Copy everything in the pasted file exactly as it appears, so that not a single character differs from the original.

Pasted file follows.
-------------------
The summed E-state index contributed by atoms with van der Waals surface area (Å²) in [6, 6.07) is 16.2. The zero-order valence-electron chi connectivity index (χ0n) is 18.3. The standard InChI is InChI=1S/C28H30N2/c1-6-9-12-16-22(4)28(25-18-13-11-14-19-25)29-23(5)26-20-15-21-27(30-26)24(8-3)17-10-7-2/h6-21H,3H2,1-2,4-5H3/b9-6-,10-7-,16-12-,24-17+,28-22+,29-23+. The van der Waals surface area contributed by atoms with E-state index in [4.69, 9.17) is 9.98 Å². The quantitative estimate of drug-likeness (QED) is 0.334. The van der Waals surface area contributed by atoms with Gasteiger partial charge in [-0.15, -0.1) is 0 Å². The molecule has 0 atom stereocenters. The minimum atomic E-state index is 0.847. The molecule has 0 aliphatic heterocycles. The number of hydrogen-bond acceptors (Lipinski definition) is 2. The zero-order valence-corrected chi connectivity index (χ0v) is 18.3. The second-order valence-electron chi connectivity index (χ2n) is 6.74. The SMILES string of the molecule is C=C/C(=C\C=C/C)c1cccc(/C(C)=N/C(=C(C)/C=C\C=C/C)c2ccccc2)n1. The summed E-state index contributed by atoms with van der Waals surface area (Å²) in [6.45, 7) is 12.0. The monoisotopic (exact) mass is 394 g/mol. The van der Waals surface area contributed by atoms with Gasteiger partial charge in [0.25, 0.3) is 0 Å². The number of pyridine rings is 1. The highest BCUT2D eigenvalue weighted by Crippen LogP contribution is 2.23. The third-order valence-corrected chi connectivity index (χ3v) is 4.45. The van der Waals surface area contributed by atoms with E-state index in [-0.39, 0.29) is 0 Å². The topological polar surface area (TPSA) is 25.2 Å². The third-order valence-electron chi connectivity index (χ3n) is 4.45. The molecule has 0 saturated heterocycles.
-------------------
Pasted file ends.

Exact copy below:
The summed E-state index contributed by atoms with van der Waals surface area (Å²) in [6, 6.07) is 16.2. The zero-order valence-electron chi connectivity index (χ0n) is 18.3. The standard InChI is InChI=1S/C28H30N2/c1-6-9-12-16-22(4)28(25-18-13-11-14-19-25)29-23(5)26-20-15-21-27(30-26)24(8-3)17-10-7-2/h6-21H,3H2,1-2,4-5H3/b9-6-,10-7-,16-12-,24-17+,28-22+,29-23+. The van der Waals surface area contributed by atoms with E-state index in [4.69, 9.17) is 9.98 Å². The quantitative estimate of drug-likeness (QED) is 0.334. The van der Waals surface area contributed by atoms with Gasteiger partial charge in [-0.15, -0.1) is 0 Å². The molecule has 0 atom stereocenters. The minimum atomic E-state index is 0.847. The molecule has 0 aliphatic heterocycles. The number of hydrogen-bond acceptors (Lipinski definition) is 2. The zero-order valence-corrected chi connectivity index (χ0v) is 18.3. The second-order valence-electron chi connectivity index (χ2n) is 6.74. The SMILES string of the molecule is C=C/C(=C\C=C/C)c1cccc(/C(C)=N/C(=C(C)/C=C\C=C/C)c2ccccc2)n1. The summed E-state index contributed by atoms with van der Waals surface area (Å²) in [6.45, 7) is 12.0. The monoisotopic (exact) mass is 394 g/mol. The van der Waals surface area contributed by atoms with Gasteiger partial charge in [0.25, 0.3) is 0 Å². The number of pyridine rings is 1. The highest BCUT2D eigenvalue weighted by Crippen LogP contribution is 2.23. The third-order valence-corrected chi connectivity index (χ3v) is 4.45. The van der Waals surface area contributed by atoms with E-state index in [-0.39, 0.29) is 0 Å². The topological polar surface area (TPSA) is 25.2 Å². The third-order valence-electron chi connectivity index (χ3n) is 4.45. The molecule has 0 saturated heterocycles.